It looks like the iPad has enjoyed robust early demand; Apple has responded by delaying its new pre-orders until April 12 so that there will be enough inventory available for in-store sales beginning on April 3. So much for being the first to own the iPad by ordering in advance!I wonder, though, whether businesses should be getting excited about devices like the iPad. Apple's iPad can take advantage of all the existing iPhone software in the Apple Store. It cannot, however, run Mac or Windows desktop apps. Sure there are thousands of iPhone apps, but most aren't something you'd want for business use. Although I have to admit, the iFart app might be a genuinely useful tool for the Beano sales team. At the very least it certainly would make for an interesting sales call.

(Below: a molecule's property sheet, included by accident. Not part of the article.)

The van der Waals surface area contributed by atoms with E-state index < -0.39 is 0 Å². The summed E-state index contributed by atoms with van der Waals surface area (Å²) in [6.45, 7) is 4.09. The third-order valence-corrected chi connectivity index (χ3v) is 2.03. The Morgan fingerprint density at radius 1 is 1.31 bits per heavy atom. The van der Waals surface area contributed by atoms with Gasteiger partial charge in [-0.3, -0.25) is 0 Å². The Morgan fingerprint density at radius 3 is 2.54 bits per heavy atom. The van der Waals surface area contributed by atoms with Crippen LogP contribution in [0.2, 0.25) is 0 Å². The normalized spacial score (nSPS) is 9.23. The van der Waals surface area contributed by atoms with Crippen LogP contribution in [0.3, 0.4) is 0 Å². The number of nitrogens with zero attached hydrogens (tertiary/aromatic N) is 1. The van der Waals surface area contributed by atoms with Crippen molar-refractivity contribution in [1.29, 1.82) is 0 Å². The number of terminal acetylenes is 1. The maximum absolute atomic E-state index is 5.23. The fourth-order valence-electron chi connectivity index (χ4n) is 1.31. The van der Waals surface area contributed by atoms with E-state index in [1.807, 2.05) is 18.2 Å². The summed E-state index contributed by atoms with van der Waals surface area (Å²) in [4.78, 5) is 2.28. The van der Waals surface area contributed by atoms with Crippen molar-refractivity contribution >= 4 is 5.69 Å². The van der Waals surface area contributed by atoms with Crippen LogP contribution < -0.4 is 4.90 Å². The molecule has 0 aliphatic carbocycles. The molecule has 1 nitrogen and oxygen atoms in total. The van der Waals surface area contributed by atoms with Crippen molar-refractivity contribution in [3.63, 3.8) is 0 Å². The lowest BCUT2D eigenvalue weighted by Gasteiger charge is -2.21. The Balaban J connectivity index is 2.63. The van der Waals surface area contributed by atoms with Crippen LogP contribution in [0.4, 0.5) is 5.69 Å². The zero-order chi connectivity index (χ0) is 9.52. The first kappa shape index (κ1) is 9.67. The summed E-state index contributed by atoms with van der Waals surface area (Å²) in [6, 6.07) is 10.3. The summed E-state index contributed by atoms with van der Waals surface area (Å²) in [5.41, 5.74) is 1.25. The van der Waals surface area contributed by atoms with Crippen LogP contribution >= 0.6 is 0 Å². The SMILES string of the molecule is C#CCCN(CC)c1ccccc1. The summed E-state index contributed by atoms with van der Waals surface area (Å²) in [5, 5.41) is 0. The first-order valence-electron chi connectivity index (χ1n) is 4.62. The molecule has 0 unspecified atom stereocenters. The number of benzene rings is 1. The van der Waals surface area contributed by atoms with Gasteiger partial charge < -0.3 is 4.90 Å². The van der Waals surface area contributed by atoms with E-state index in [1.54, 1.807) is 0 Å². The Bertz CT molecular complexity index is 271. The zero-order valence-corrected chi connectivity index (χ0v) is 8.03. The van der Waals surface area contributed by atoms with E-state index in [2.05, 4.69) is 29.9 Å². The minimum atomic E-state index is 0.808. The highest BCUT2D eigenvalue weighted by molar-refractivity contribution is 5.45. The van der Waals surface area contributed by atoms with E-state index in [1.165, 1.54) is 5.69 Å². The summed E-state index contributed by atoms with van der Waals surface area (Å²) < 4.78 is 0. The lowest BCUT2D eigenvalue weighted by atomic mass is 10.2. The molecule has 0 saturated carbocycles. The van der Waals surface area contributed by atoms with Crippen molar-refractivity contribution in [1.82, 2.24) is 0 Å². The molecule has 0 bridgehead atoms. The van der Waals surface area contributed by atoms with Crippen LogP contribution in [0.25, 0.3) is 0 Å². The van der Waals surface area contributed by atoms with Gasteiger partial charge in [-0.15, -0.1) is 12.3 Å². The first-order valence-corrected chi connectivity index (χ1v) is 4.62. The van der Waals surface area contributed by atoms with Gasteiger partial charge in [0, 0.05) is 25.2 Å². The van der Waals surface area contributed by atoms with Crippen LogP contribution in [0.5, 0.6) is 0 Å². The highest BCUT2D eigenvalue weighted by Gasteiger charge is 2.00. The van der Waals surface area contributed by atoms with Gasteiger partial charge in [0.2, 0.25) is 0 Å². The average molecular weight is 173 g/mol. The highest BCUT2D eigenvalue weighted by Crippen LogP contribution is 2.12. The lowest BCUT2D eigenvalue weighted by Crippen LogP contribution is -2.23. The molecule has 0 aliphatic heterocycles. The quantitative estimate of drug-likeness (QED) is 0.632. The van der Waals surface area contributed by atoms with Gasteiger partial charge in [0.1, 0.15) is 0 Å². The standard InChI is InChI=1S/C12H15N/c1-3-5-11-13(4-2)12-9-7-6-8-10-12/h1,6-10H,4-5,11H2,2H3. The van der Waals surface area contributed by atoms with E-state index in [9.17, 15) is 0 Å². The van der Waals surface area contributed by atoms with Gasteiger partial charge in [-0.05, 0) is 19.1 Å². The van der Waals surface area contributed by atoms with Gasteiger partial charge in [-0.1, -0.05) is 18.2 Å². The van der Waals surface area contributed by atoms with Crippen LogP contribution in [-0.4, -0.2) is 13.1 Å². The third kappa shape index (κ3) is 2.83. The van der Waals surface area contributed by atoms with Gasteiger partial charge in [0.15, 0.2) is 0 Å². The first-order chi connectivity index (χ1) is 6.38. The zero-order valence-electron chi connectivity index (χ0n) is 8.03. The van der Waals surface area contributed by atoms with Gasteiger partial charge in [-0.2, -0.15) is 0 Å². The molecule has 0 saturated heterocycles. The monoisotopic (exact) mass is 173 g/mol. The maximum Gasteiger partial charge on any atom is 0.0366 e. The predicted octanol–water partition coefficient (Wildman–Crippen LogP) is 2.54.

The rumored Microsoft Courier pad is looking increasingly real, and it might be more IT-friendly. If the preliminary reconnaissance is right, though, it will be much more like the iPad in that it will use Windows Mobile, rather than the Windows 7 that currently is compatible with corporate desktop apps. At the very least, you have to figure that any Microsoft pad will be able to use Microsoft Office documents.
But if you need access to existing corporate applications, why not go with a portable device that supports Windows XP, Vista, or 7? A device like the HP Elitebook 2740p provides tablet functionality without giving up a keyboard for those situations when typing saves valuable time. And since few corporate apps use touch at the moment, it makes you wonder why a plain old notebook or netbook can't do the job.
I'd really like to know if any of you out there have plans for pads of any kind in your business IT forecasts. Are there already some useful applications for the technology, or do you plan to wait until they are field tested and have proved their worth?